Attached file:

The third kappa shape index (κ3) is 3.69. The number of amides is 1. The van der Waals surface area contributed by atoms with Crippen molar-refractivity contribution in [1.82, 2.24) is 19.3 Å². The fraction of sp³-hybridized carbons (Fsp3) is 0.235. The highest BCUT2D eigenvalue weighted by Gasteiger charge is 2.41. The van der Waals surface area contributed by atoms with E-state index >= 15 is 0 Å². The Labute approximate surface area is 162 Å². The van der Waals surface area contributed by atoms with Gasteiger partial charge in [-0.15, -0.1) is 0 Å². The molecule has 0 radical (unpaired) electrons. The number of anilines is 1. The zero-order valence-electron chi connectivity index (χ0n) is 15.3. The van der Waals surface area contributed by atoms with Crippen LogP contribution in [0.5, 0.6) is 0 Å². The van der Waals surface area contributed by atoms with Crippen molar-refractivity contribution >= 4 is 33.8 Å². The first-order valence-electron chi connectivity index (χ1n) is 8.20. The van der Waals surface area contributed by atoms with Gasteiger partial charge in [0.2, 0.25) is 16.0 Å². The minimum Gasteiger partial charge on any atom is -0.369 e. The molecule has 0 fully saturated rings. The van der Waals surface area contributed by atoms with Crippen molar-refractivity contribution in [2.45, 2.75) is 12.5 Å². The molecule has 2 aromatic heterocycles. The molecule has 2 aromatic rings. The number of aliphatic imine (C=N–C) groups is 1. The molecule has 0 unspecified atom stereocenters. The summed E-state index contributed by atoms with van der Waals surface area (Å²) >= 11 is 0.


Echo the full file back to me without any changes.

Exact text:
The third kappa shape index (κ3) is 3.69. The number of amides is 1. The van der Waals surface area contributed by atoms with Crippen molar-refractivity contribution in [1.82, 2.24) is 19.3 Å². The fraction of sp³-hybridized carbons (Fsp3) is 0.235. The highest BCUT2D eigenvalue weighted by Gasteiger charge is 2.41. The van der Waals surface area contributed by atoms with E-state index >= 15 is 0 Å². The Labute approximate surface area is 162 Å². The van der Waals surface area contributed by atoms with Gasteiger partial charge in [-0.15, -0.1) is 0 Å². The molecule has 0 radical (unpaired) electrons. The number of anilines is 1. The zero-order valence-electron chi connectivity index (χ0n) is 15.3. The van der Waals surface area contributed by atoms with Crippen LogP contribution in [0.5, 0.6) is 0 Å². The van der Waals surface area contributed by atoms with Crippen molar-refractivity contribution >= 4 is 33.8 Å². The first-order valence-electron chi connectivity index (χ1n) is 8.20. The van der Waals surface area contributed by atoms with Gasteiger partial charge in [0.2, 0.25) is 16.0 Å². The minimum Gasteiger partial charge on any atom is -0.369 e. The molecule has 0 fully saturated rings. The van der Waals surface area contributed by atoms with Crippen molar-refractivity contribution in [2.45, 2.75) is 12.5 Å². The molecule has 2 aromatic heterocycles. The molecule has 2 aromatic rings. The number of aliphatic imine (C=N–C) groups is 1. The molecule has 0 unspecified atom stereocenters. The summed E-state index contributed by atoms with van der Waals surface area (Å²) >= 11 is 0.